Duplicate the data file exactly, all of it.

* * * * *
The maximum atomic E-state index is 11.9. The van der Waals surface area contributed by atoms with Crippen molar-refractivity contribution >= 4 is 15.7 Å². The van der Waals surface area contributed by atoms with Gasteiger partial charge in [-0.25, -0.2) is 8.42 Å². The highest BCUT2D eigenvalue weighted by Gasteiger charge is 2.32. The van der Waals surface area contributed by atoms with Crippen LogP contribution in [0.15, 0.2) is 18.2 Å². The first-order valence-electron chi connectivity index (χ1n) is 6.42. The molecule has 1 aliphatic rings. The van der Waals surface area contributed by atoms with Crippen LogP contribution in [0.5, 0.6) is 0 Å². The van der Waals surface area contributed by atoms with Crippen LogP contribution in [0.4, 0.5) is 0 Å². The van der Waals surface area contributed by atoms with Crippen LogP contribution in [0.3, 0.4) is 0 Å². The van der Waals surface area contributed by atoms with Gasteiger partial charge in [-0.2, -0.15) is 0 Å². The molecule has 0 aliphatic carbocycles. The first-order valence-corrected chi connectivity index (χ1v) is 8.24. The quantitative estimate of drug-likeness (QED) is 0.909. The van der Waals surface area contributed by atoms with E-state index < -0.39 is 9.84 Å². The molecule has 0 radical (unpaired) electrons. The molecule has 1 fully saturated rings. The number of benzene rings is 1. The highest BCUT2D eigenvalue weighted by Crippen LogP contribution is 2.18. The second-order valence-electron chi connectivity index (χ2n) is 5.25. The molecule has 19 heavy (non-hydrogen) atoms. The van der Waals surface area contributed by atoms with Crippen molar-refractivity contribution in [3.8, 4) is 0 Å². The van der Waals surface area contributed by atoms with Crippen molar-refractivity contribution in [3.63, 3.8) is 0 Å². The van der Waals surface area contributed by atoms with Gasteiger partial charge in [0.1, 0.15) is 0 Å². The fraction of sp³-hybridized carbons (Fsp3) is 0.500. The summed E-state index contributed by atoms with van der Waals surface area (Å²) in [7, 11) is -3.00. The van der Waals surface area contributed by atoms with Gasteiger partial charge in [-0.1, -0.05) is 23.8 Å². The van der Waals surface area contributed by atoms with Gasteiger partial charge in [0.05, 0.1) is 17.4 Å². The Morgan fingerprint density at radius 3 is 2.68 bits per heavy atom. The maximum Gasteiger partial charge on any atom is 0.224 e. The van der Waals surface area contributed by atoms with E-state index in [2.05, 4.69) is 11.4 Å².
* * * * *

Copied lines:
The maximum atomic E-state index is 11.9. The van der Waals surface area contributed by atoms with Crippen molar-refractivity contribution >= 4 is 15.7 Å². The van der Waals surface area contributed by atoms with Gasteiger partial charge in [-0.25, -0.2) is 8.42 Å². The highest BCUT2D eigenvalue weighted by Gasteiger charge is 2.32. The van der Waals surface area contributed by atoms with Crippen LogP contribution in [0.15, 0.2) is 18.2 Å². The first-order valence-electron chi connectivity index (χ1n) is 6.42. The molecule has 1 aliphatic rings. The van der Waals surface area contributed by atoms with Crippen LogP contribution in [0.5, 0.6) is 0 Å². The van der Waals surface area contributed by atoms with Crippen LogP contribution in [0.4, 0.5) is 0 Å². The van der Waals surface area contributed by atoms with Crippen LogP contribution in [0.3, 0.4) is 0 Å². The van der Waals surface area contributed by atoms with Gasteiger partial charge in [-0.2, -0.15) is 0 Å². The molecule has 0 aliphatic carbocycles. The first-order valence-corrected chi connectivity index (χ1v) is 8.24. The quantitative estimate of drug-likeness (QED) is 0.909. The van der Waals surface area contributed by atoms with E-state index < -0.39 is 9.84 Å². The molecule has 0 radical (unpaired) electrons. The molecule has 1 fully saturated rings. The number of benzene rings is 1. The highest BCUT2D eigenvalue weighted by Crippen LogP contribution is 2.18. The second-order valence-electron chi connectivity index (χ2n) is 5.25. The molecule has 19 heavy (non-hydrogen) atoms. The van der Waals surface area contributed by atoms with Crippen molar-refractivity contribution in [3.8, 4) is 0 Å². The van der Waals surface area contributed by atoms with Crippen molar-refractivity contribution in [3.63, 3.8) is 0 Å². The van der Waals surface area contributed by atoms with Gasteiger partial charge in [0.1, 0.15) is 0 Å². The fraction of sp³-hybridized carbons (Fsp3) is 0.500. The summed E-state index contributed by atoms with van der Waals surface area (Å²) in [7, 11) is -3.00. The van der Waals surface area contributed by atoms with Gasteiger partial charge in [-0.1, -0.05) is 23.8 Å². The van der Waals surface area contributed by atoms with Gasteiger partial charge in [0.05, 0.1) is 17.4 Å². The Morgan fingerprint density at radius 3 is 2.68 bits per heavy atom. The maximum Gasteiger partial charge on any atom is 0.224 e. The van der Waals surface area contributed by atoms with E-state index in [2.05, 4.69) is 11.4 Å².